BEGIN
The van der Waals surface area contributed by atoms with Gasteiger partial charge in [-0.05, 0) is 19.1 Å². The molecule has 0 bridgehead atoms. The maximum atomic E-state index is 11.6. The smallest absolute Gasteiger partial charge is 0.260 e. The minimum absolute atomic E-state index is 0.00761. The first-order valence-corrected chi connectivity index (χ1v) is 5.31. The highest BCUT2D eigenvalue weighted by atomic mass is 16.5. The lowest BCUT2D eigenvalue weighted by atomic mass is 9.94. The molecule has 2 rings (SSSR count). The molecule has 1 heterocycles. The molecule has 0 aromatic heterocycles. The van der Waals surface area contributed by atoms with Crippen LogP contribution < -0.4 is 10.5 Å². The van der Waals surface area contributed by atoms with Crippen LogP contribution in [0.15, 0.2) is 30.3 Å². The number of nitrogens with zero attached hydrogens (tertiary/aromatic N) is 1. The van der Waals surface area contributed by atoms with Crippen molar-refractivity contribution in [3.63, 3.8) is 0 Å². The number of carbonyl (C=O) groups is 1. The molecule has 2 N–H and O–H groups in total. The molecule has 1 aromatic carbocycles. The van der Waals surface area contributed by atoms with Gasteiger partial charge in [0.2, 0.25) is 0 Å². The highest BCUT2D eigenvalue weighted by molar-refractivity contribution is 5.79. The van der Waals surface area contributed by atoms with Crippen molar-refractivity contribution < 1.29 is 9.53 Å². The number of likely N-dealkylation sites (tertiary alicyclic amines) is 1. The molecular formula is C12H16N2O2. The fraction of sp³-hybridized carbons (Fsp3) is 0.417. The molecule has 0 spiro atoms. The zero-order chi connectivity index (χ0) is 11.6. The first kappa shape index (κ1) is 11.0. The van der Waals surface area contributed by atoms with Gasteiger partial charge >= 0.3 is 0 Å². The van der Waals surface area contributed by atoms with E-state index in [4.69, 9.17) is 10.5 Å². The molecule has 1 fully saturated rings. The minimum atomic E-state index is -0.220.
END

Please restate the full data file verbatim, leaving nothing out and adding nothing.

The van der Waals surface area contributed by atoms with Gasteiger partial charge in [-0.05, 0) is 19.1 Å². The molecule has 0 bridgehead atoms. The maximum atomic E-state index is 11.6. The smallest absolute Gasteiger partial charge is 0.260 e. The minimum absolute atomic E-state index is 0.00761. The first-order valence-corrected chi connectivity index (χ1v) is 5.31. The highest BCUT2D eigenvalue weighted by atomic mass is 16.5. The lowest BCUT2D eigenvalue weighted by atomic mass is 9.94. The molecule has 2 rings (SSSR count). The molecule has 1 heterocycles. The molecule has 0 aromatic heterocycles. The van der Waals surface area contributed by atoms with Crippen LogP contribution < -0.4 is 10.5 Å². The van der Waals surface area contributed by atoms with Crippen LogP contribution in [0.15, 0.2) is 30.3 Å². The number of nitrogens with zero attached hydrogens (tertiary/aromatic N) is 1. The van der Waals surface area contributed by atoms with Crippen molar-refractivity contribution in [3.63, 3.8) is 0 Å². The number of carbonyl (C=O) groups is 1. The molecule has 2 N–H and O–H groups in total. The molecule has 1 aromatic carbocycles. The van der Waals surface area contributed by atoms with Gasteiger partial charge in [0.2, 0.25) is 0 Å². The highest BCUT2D eigenvalue weighted by molar-refractivity contribution is 5.79. The van der Waals surface area contributed by atoms with Crippen molar-refractivity contribution < 1.29 is 9.53 Å². The number of likely N-dealkylation sites (tertiary alicyclic amines) is 1. The molecular formula is C12H16N2O2. The fraction of sp³-hybridized carbons (Fsp3) is 0.417. The molecule has 0 spiro atoms. The zero-order chi connectivity index (χ0) is 11.6. The first kappa shape index (κ1) is 11.0. The van der Waals surface area contributed by atoms with Gasteiger partial charge >= 0.3 is 0 Å². The van der Waals surface area contributed by atoms with E-state index in [4.69, 9.17) is 10.5 Å². The molecule has 1 fully saturated rings. The minimum atomic E-state index is -0.220.